However, the half of the breeding equation that is, at least, partially ‘selected’ (the male half) is where the Jockey Club is voicing inbreeding concerns. As an individual stallion produces more offspring than a single mare thereby having a greater effect on the genetic flux in the population, this may be logical and practical.
But is this where a problem exists? If we are talking about an increase in inbreeding coming about through the properly generally more selected half of the breeding equation, which is possibly sounder and more successful does it matter? If the ‘better selected’ animals are being used more regularly could that be a good thing? Is this actually a form of breed improvement? Is ‘Overuse’ of certain better quality sires a form of selection that could, theoretically, be positive. Are stallions that are less frequently used sometimes overlooked because of conformational issues or other undesirable characteristics? Would forcing breeders to choose these stallions be detrimental?
Medaglia D’Oro – 61st on the most used list but still covering 125 mares in 2018
How objective would such a move be? Will restricting the books to 140 have any positive effect? In 2018 there were 43 US stallions covering more than 140 mares. Restricting their books to 140 would have meant that an average of around 28 mares per each one of these stallions would have required ‘relocating’, amounting to only 1167 mares. Presumably these would have been sent to other popular stallions, bringing their books up to 140 also. This would be enough to bring the next 50 odd stallions in the list up to 140 but they are already covering books of 100+. So would redistribution of 1167 mares affect inbreeding levels at all? As it stood in 2018, is over 7000 mares being bred to 43 relatively diverse stallions a problem?
Do the numbers add up? On what basis is it proposed that the number of covers is restricted to 140 mares? Is this because the United States Trotting Association used this same figure to apply covering restrictions in a much smaller population that also allows AI? Surely it should be a larger number for the much greater Thoroughbred population. Why this specific number? Presumably this will be mathematically assessed on the basis of calculated effects on the genetics of the population or is it arbitrary (or commercially) based?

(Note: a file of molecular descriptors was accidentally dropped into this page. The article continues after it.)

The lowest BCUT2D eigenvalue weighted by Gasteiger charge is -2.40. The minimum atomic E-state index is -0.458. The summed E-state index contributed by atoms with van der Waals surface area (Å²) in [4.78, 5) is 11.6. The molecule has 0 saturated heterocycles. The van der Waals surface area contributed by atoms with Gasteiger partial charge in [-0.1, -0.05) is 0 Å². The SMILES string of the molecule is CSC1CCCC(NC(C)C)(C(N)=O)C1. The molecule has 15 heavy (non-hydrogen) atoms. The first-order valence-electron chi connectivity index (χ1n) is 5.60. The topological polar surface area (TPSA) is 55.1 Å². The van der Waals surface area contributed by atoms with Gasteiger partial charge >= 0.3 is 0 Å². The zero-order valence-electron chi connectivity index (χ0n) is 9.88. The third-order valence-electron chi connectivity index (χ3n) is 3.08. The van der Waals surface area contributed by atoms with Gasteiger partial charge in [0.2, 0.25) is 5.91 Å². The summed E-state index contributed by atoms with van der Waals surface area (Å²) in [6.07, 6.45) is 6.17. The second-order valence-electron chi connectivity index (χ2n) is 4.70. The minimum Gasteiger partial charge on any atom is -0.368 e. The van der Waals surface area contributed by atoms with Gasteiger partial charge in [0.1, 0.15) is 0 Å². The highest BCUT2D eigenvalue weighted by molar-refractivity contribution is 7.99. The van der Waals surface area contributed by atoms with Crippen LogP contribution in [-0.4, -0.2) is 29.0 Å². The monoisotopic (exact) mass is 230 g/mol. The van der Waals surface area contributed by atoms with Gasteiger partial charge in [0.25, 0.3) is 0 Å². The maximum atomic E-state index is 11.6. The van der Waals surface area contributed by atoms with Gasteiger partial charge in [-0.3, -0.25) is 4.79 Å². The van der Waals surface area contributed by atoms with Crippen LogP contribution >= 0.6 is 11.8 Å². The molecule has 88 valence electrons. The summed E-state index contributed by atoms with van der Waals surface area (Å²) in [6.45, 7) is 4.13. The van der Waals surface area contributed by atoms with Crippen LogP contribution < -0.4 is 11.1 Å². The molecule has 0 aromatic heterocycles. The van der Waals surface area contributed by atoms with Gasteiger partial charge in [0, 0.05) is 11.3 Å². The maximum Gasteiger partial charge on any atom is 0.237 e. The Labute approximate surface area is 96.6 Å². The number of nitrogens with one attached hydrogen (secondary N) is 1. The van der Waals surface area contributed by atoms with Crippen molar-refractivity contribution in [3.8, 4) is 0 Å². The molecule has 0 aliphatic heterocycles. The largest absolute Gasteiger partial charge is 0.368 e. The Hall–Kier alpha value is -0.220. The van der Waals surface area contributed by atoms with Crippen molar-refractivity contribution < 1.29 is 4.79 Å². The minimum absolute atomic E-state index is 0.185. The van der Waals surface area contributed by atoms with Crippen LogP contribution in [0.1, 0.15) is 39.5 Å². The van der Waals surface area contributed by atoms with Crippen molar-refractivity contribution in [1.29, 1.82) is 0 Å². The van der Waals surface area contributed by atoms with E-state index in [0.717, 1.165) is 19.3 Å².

Uncle Mo – a 140+ mare sire with a more genetically diverse pedigree
Logically, if there were a cap of 140 mares per stallion, the likely beneficiaries would be the sires slightly further down the list. There are different parts of a pedigree than can be considered but for simplicity, we can briefly look at the sire lines of those stallions cover 140+ mares (42 of them) and the next 42 on the list. In terms of sire line diversity there doesn’t seem to be too much difference. 16 different 3rd generation sires are represented in the top group and 17 in the lower. The common Seattle Slew/AP Indy configuration appears 8 times in the top group and 9 in the lower. The Mr. Prospector/Unbridled line is represented 4 and 7 times, respectively and Storm Cat/Giant’s Causeway 2 and 5. If anything, the group covering fewer mares appears less genetically diverse. The main casualty in both group appears to be non-Storm Cat Northern Dancer line sires.
Looking through the list of top US stallions might indicate that some sires receive more than their fair share of mares. Pertinently, the pedigrees of some sires may be more ‘off the wall’ (and actually beneficial to outbreeding and maintaining genetic diversity) than others. A blanket rule based on indiscriminate capping would seem to lack some objectivity. Moreover, restriction in the absence of selection pressure on the basis of soundness (if that is the concern) would not be partcularly effective in improving the breed.